FDA panel overwhelmingly votes against experimental ALS treatment pushed by patients

FDA panel overwhelmingly votes against experimental ALS treatment pushed by patients

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Federal health advisers voted overwhelmingly against an experimental treatment for Lou Gehrig’s disease at a Wednesday meeting prompted by years of patient efforts seeking access to the unproven therapy.

The panel of Food and Drug Administration experts voted 17-1 that drugmaker Brainstorm’s stem cell-based treatment has not been shown effective for patients with the fatal, muscle-wasting disease known as ALS, or amyotrophic lateral sclerosis. One panel member abstained from voting.

While the FDA is not bound by the vote, it largely aligns with the agency’s own strikingly negative review released earlier this week, in which staff scientists described Brainstorm’s application as “scientifically incomplete” and “grossly deficient.”

What were the FDA panel’s objections to the treatment?

“Creating false hope can be considered a moral injury and the use of statistical magic or manipulation to provide false hope is problematic,” said Lisa Lee, a bioethics and research integrity expert from Virginia Tech, who voted against the treatment. The lone positive vote came from a panel member representing patients.

Wednesday’s public meeting was essentially a longshot attempt by Brainstorm and the ALS community to sway FDA’s thinking on the treatment, dubbed NurOwn.

Brainstorm’s single 200-patient study failed to show that NurOwn extended life, slowed disease or improved patient mobility. But FDA agreed to convene the panel of outside advisers after ALS patients and advocates submitted a 30,000-signature petition seeking a public meeting.

In the last year, the FDA has approved two new drugs for ALS, after a nearly 20-year drought of new options. The approvals followed intense lobbying by advocacy groups.

FDA leaders have recently emphasized a new level of “regulatory flexibility” when reviewing experimental treatments for fatal, hard-to-treat conditions, including ALS, Alzheimer’s and muscular dystrophy.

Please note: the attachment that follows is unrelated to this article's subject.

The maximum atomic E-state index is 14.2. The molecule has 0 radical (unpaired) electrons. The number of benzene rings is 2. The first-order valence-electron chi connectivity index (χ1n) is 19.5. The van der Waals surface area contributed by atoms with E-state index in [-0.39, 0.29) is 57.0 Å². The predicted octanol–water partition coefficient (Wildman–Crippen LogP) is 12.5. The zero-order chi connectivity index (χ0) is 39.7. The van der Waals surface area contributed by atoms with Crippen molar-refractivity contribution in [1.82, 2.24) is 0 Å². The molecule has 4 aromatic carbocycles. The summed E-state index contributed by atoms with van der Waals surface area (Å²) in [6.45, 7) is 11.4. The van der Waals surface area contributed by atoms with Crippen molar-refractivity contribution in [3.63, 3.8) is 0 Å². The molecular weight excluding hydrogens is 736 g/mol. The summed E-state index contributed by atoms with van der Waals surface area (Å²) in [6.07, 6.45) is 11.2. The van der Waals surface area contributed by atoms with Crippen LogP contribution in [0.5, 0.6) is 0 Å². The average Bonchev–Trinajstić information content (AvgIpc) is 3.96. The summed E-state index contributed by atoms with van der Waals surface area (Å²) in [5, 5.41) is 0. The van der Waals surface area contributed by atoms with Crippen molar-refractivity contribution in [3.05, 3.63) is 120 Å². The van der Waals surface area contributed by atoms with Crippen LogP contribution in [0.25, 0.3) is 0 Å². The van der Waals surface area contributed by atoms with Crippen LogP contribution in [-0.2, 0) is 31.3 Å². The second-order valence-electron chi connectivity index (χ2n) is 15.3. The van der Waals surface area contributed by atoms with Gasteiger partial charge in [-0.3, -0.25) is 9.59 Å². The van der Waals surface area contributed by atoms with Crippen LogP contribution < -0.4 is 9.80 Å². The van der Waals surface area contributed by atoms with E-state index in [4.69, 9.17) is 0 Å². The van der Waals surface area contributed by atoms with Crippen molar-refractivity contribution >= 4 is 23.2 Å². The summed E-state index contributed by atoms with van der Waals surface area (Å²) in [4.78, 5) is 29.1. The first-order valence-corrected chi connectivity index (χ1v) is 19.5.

But the agency appears unwilling to overlook the failed study results and missing information in Brainstorm’s submission, including key details on manufacturing and quality control needed to establish the product’s safety.

“It really is a disease that needs a safe and effective treatment and there are a lot of other prospects out there that we need to encourage. Approving one like this would get in the way of that,” said Dr. Kenneth Fischbeck of the National Institutes of Health.

What do ALS patients say about the treatment?

More than a dozen people spoke during a public comment session Wednesday, including ALS patients, their family members and physicians who implored FDA to grant approval. Several speakers presented before-and-after videos showing patients who participated in Brainstorm’s study walking, climbing stairs and performing other tasks that they attributed to NurOwn.

“When Matt is on Nurown it helps him, when he’s off of it he gets worse,” said Mitze Klingenberg, speaking on behalf of her son, Matt Klingenberg, who was diagnosed with ALS in 2018.

The FDA is expected to issue a decision on the therapy by Dec. 8.

Israel-based Brainstorm Cell Therapeutics’ stock price has lost more than 90% of its value over the last year, falling to 39 cents per share before being halted ahead of Wednesday’s FDA meeting.

What is ALS?

ALS destroys nerve cells in the brain and spinal cord needed to walk, talk, swallow and — eventually — breathe. Most people die within three to five years of their first symptoms.  

“ALS may be considered a rare disease, but it’s actually more common than people think, affecting 1 in 300 Americans. It can strike anyone at any time and is always fatal,” Brian Frederick, senior vice president of communication at the ALS Association, told CBS News.

More than 30,000 people in the United States are believed to be living with ALS, and an average of 5,000 people nationwide are diagnosed with ALS each year, according to the Centers for Disease Control and Prevention.

It is also known as Lou Gehrig‘s disease, named for the legendary New York Yankees player who was stricken with it in the late 1930s. 

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